Gunman holed up at California veterans home with three hostages

YOUNTVILLE, Calif. (Reuters) - A gunman who once served in the U.S. military opened fire on Friday inside a California home for disabled and aging war veterans, where he took three hostages and was holding police at bay as negotiators sought to make contact with him for several hours, authorities said.

No injuries were reported at the sprawling facility in Yountville, a picturesque town located in the heart of Napa Valley's wine country about 60 miles north of San Francisco. But the building, its staff and approximately 1,000 residents were placed under a security lockdown.

State Senator Bill Dodd, who represents the area, told reporters that the gunman was a member of the Pathway Home, a program for veterans suffering from post-traumatic stress disorder, or PTSD.

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Shots fired at Yountville Veterans' Home in California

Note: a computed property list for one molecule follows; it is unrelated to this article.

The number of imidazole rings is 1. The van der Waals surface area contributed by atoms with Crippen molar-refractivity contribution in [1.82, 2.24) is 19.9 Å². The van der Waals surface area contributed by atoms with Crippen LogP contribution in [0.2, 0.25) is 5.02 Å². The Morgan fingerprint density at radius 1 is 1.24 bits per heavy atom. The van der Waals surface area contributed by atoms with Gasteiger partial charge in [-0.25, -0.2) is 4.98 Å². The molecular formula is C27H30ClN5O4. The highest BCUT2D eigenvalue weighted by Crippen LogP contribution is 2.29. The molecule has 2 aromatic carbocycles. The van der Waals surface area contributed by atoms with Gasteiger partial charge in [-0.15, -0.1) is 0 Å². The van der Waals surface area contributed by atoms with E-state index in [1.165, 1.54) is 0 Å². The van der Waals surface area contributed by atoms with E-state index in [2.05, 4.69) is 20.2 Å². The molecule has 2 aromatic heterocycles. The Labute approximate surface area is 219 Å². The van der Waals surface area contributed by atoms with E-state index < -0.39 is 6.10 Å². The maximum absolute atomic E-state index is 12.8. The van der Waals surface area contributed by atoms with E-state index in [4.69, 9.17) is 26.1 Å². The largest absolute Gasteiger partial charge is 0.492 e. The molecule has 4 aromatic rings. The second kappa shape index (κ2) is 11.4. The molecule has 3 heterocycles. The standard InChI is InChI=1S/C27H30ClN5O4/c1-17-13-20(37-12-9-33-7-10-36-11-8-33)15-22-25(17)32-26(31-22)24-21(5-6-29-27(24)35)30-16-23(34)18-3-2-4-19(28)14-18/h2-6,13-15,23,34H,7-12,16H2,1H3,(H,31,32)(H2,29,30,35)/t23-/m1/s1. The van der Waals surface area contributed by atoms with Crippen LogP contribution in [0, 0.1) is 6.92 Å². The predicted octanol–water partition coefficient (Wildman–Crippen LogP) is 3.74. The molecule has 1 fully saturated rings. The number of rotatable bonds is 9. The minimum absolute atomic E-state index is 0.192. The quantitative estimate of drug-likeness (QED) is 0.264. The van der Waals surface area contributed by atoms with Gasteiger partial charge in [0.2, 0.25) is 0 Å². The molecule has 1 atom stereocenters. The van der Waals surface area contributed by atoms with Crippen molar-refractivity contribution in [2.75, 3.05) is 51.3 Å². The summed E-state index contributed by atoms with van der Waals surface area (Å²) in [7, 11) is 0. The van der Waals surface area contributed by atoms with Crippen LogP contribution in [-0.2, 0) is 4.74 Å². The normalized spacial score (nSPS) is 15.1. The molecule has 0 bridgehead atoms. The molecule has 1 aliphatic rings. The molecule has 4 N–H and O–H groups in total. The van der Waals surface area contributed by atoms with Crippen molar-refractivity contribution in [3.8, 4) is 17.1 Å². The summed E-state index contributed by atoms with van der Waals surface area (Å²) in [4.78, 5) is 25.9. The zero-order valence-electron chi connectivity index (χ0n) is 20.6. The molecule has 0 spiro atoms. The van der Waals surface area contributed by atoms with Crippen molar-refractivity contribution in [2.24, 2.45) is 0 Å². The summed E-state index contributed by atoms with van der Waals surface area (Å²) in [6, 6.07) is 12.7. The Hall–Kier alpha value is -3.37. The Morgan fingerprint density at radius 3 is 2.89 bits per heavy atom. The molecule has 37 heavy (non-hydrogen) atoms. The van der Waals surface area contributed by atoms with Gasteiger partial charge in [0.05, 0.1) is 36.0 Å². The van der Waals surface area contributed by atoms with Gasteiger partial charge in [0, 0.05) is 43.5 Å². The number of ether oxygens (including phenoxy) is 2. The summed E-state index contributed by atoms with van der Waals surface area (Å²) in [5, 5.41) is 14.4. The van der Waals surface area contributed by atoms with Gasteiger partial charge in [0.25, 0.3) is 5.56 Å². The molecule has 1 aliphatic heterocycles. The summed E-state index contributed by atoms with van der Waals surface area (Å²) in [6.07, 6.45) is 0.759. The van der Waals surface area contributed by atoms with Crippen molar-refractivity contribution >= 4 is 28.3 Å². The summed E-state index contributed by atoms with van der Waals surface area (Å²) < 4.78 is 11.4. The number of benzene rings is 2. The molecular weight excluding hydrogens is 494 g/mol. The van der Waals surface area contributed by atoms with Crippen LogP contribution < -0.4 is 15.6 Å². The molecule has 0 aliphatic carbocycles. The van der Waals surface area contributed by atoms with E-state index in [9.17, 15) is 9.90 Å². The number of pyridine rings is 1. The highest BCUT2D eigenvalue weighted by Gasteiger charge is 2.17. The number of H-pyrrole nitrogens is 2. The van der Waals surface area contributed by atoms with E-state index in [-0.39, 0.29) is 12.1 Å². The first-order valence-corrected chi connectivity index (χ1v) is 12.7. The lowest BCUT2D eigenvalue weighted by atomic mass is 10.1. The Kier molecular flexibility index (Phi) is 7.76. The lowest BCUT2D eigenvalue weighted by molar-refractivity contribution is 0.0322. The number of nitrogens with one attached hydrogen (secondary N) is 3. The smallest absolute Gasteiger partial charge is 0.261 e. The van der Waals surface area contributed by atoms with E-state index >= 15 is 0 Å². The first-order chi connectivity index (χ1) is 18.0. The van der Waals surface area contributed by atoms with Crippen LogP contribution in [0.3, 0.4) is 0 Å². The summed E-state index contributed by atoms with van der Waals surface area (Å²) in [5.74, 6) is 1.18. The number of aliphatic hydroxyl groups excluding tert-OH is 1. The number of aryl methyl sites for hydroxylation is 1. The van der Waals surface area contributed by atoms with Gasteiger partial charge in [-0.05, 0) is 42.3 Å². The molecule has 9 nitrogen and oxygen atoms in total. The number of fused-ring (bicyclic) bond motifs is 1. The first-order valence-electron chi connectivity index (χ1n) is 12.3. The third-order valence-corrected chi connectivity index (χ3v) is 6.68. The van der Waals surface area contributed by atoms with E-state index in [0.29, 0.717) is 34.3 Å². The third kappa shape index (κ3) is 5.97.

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Shots fired at Yountville Veterans' Home in California
YOUNTVILLE, CA - MARCH 09: Vanessa Flores (R) embraces another woman after she leaves the locked down Veterans Home of California during an active shooter turned hostage situation on March 9, 2018 in Yountville, California. A lone gunman opened fire and is holding three hostages inside the largest veterans facility in the United States founded in 1884. (Photo by Stephen Lam/Getty Images)
YOUNTVILLE, CA - MARCH 09: Chris Childs, assistant chief of the California Highway Patrol, speaks at a press conference after an active shooter turned hostage situation at the Veterans Home of California on March 9, 2018 in Yountville, California. A gunman armed with a rifle and three hostages were found dead at the largest veterans facility in the United States founded in 1884. (Photo by Stephen Lam/Getty Images)
YOUNTVILLE, CA - MARCH 09: A Napa County Sheriff's helicopter is seen at a golf course during an active shooter situation at the Veterans Home of California on March 9, 2018 in Yountville, California. A lone gunman opened fire and is holding three hostages inside the largest veterans facility in the United States founded in 1884. (Photo by Stephen Lam/Getty Images)